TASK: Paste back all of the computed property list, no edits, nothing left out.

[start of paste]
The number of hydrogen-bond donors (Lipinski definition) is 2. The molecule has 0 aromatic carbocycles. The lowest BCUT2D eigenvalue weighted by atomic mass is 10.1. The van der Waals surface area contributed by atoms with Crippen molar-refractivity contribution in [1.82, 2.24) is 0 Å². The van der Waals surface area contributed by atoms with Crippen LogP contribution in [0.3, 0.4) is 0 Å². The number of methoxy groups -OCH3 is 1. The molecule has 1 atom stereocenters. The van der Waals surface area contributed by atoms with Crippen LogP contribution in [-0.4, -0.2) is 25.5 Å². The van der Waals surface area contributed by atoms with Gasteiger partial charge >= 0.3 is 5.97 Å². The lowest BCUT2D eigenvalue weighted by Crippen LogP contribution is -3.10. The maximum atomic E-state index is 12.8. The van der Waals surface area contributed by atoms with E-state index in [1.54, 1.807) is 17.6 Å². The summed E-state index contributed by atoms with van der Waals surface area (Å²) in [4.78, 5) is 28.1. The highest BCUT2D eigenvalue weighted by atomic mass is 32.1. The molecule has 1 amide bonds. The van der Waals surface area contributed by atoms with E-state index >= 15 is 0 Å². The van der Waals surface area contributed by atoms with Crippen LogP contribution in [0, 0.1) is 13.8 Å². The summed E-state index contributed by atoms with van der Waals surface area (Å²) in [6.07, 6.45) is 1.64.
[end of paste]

The number of hydrogen-bond donors (Lipinski definition) is 2. The molecule has 0 aromatic carbocycles. The lowest BCUT2D eigenvalue weighted by atomic mass is 10.1. The van der Waals surface area contributed by atoms with Crippen molar-refractivity contribution in [1.82, 2.24) is 0 Å². The van der Waals surface area contributed by atoms with Crippen LogP contribution in [0.3, 0.4) is 0 Å². The number of methoxy groups -OCH3 is 1. The molecule has 1 atom stereocenters. The van der Waals surface area contributed by atoms with Crippen LogP contribution in [-0.4, -0.2) is 25.5 Å². The van der Waals surface area contributed by atoms with Gasteiger partial charge >= 0.3 is 5.97 Å². The lowest BCUT2D eigenvalue weighted by Crippen LogP contribution is -3.10. The maximum atomic E-state index is 12.8. The van der Waals surface area contributed by atoms with E-state index in [1.54, 1.807) is 17.6 Å². The summed E-state index contributed by atoms with van der Waals surface area (Å²) in [4.78, 5) is 28.1. The highest BCUT2D eigenvalue weighted by atomic mass is 32.1. The molecule has 1 amide bonds. The van der Waals surface area contributed by atoms with E-state index >= 15 is 0 Å². The van der Waals surface area contributed by atoms with Crippen LogP contribution in [0, 0.1) is 13.8 Å². The summed E-state index contributed by atoms with van der Waals surface area (Å²) in [6.07, 6.45) is 1.64.